New mother struggling with postpartum depression.

Postpartum Depression (PPD): What It Is & How To Get Help

Many women feel overwhelmed with joy and excitement when they find out they are pregnant. They prepare for the eventual changes to their body — and the baby’s arrival. But for some women, pregnancy can bring about unexpected emotions like sadness or anxiety, which can be signs of postpartum depression (PPD).

PPD is a serious mental health condition that affects how mothers feel about themselves and their babies after giving birth, and it should be taken seriously. Studies suggest that one in every seven women experiences PPD within the first year after giving birth — and even one in ten dads suffer (according to Postpartum Support International).

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More Than Just The “Baby Blues”

A lot of people casually refer to postpartum depression as the “baby blues,” but PPD is a serious condition affecting a woman’s ability to care for herself and her baby. PPD is a mood disorder causing long-lasting changes in mood. Parents struggling with PPD feel sad or empty, lose interest in things they usually enjoy, have trouble sleeping or sleep too much, have difficulty concentrating or remembering things, and may have physical symptoms like aches and pains.

The National Institute of Mental Health ( explains that postpartum depression is one of two types of perinatal depression. While postpartum depression is marked by an intense depressed mood during the postpartum period, prenatal depression starts during pregnancy. Prenatal depression was added to the Diagnostic and Statistical Manual of Mental Disorders (DSM-5) after a rise in major depression reported during pregnancy.

Postpartum depression is not a weakness and does not indicate whether a person will be a good parent or not; it’s a medical condition that requires treatment and support from loved ones. PPD can develop immediately postpartum or have a slow onset over the course of several months.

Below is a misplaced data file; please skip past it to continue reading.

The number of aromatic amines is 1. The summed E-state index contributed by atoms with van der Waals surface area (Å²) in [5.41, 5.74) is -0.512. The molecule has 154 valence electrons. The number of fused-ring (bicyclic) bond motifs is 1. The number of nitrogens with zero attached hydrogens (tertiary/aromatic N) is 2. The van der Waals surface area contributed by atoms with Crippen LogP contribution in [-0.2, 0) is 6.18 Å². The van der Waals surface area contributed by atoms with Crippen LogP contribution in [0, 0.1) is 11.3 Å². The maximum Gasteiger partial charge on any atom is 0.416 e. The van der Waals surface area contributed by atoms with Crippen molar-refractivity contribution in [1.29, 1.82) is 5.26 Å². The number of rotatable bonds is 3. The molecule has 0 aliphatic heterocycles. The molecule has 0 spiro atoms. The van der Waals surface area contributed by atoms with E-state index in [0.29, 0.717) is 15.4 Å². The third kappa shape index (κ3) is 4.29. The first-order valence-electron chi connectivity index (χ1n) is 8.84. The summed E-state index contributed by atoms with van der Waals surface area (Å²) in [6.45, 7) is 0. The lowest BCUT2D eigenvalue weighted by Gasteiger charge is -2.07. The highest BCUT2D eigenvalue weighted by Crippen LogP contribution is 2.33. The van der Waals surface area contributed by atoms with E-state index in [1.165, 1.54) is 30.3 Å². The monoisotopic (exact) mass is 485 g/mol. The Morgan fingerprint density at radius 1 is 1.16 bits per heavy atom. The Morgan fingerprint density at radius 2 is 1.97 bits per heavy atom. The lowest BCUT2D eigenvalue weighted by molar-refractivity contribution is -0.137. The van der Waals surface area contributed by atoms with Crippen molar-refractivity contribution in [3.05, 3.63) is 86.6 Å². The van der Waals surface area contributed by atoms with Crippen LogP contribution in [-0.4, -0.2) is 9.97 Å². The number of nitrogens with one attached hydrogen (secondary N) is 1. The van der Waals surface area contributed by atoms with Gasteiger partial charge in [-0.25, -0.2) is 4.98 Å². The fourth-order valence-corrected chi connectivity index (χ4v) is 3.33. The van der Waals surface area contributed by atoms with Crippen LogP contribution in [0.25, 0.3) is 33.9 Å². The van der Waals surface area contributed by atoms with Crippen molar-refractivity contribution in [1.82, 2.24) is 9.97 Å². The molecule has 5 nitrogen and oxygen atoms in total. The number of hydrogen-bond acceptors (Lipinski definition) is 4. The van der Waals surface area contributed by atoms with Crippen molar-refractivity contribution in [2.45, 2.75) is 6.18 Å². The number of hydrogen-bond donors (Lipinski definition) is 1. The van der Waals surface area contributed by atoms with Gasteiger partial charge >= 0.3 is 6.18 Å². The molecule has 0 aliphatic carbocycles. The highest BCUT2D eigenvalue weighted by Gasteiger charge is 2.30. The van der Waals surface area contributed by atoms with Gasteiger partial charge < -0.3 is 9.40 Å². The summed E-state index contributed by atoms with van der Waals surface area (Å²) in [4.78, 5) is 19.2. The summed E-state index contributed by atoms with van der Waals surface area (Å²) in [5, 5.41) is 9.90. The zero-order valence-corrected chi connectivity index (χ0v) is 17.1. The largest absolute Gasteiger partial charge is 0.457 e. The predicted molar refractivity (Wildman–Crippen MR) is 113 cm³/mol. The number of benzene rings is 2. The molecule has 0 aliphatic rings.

Postpartum Psychosis

In rare cases (.2% of deliveries), new mothers can also experience postpartum psychosis. Instead of depressed moods, women with postpartum psychosis experience delusions, hallucinations, rapid mood swings, paranoia, and hyperactivity, among other symptoms. Unlike PPD, the onset of postpartum psychosis is most common within two weeks following childbirth. Postpartum psychosis is serious and has a higher risk of self-harm or harm to the baby. If you or a loved one needs help following the birth of a child, call your doctor or a mental health professional today.

*If this is an emergency, call 9-1-1 or the Suicide Prevention Helpline at 9-8-8. 

How to Recognize PPD

The symptoms of depression can vary widely from person to person. Some people experience only a few of these symptoms, while others may be experiencing many at once. Regardless of how many or how severe symptoms are, learn to recognize them so you can get help for yourself or your loved one. According to the American Psychiatric Association, the following are postpartum depression symptoms to watch out for in new mothers:

Symptoms of Postpartum Depression

    • Feeling sad or empty
    • Loss of interest in activities
    • Appetite changes
    • Feelings of worthlessness
    • Frequent crying
    • Trouble sleeping or sleeping too much
    • Fatigue or lack of energy
    • Inability to sit still, pacing
    • Difficulty concentrating
    • Mood swings
    • Irritability
    • Feeling like a bad mother
    • Fear of harming the baby or themselves
    • Lack of interest or avoiding the baby
    • Extreme anxiety about being a parent
    • Thoughts of self-harm or suicide